John, the area I got off the new/main was shortly after it began to climb out of Whitetail Creek. The new trail took a hard 180 left, and an at least as obvious trail continued straight. A sign on a tree provided little clarification. I kept straight, pretty sure it was wrong and just wanting to confirm. I saw that the old trail continued uphill, and that it had very fresh elk sign, so I followed, assuming I’d be able to catch the new trail again fairly easily. When I was sidehilling to find it again after my bear encounter I could hear Mike, John and Thad a few hundred vertical yards away down in the woods.

    Great stuff everyone, very enjoyable reading. Regarding hot food and recovery, especially overnight; I brought two ramens and two mountain houses, along with 8 vias. I could have done better with half again of all three. Neither the pace for the first 12 miles nor the total miles on day one made me so slow the next day, it was not eating enough dinner and starting the night cold.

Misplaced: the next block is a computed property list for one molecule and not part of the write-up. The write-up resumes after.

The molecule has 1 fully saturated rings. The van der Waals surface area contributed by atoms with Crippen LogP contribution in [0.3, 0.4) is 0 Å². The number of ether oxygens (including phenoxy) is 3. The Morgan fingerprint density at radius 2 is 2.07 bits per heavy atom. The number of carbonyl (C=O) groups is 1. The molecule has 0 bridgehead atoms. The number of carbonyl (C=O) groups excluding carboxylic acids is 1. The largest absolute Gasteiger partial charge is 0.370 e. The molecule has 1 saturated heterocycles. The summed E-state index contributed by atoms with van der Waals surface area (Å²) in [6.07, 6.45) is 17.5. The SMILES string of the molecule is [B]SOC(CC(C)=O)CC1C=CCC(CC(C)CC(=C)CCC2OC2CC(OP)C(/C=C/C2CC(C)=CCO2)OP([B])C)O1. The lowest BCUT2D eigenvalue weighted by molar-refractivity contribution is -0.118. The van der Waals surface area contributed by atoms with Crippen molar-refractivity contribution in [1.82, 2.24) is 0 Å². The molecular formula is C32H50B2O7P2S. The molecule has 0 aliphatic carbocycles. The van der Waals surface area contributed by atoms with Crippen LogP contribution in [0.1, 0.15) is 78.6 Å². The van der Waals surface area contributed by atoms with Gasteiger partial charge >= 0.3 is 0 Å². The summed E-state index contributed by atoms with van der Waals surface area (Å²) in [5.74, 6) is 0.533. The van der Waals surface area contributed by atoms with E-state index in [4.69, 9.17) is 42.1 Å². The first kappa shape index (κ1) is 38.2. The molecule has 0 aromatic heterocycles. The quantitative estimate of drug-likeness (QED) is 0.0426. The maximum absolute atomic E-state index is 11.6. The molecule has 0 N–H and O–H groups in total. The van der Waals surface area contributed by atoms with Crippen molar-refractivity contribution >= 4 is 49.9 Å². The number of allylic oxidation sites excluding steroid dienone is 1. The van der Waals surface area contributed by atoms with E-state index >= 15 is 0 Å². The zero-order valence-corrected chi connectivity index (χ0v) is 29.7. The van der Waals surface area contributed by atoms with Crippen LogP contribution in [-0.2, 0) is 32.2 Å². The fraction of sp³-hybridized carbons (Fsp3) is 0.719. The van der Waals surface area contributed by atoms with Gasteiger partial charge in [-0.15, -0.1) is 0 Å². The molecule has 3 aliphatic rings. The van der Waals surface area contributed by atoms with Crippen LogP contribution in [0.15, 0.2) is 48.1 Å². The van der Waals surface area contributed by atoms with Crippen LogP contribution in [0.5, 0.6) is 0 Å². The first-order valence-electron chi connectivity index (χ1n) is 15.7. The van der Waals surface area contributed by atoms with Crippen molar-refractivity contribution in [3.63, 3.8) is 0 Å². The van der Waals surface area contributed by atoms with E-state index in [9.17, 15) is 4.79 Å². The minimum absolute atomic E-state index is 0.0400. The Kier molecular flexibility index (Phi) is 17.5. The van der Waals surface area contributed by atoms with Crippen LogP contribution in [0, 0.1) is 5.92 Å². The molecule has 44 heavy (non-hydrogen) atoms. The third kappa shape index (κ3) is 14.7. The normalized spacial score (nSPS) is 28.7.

#3407374
    Seth Cunningham
    BPL Member

    @seththesailor

    I spent a few hours yesterday catching up on everybody’s trip reports and looking at photos/videos. ¬†It is almost as fun (and less painful) re-living everything after the fact. ¬†I need to get better at documenting my trips. ¬†Derek, Dave and Tanner, your pictures and video were awesome!

    I need to get better about exploring the route¬†via satellite, especially for big complicated traverses. ¬†Although I generally enjoy it more when I have to work things out on the ground (at least when I get it right), I guess sat images aren’t really cheating any more than a good topo is:). ¬†I do think I could learn a lot by zooming around the Bob on google earth and comparing wood/floatability with the topo to develop a general feel¬†things.

    And yes Derek, a post-BMWO bike/raft shuttle link up would be awesome!¬†Let the planning for next year begin…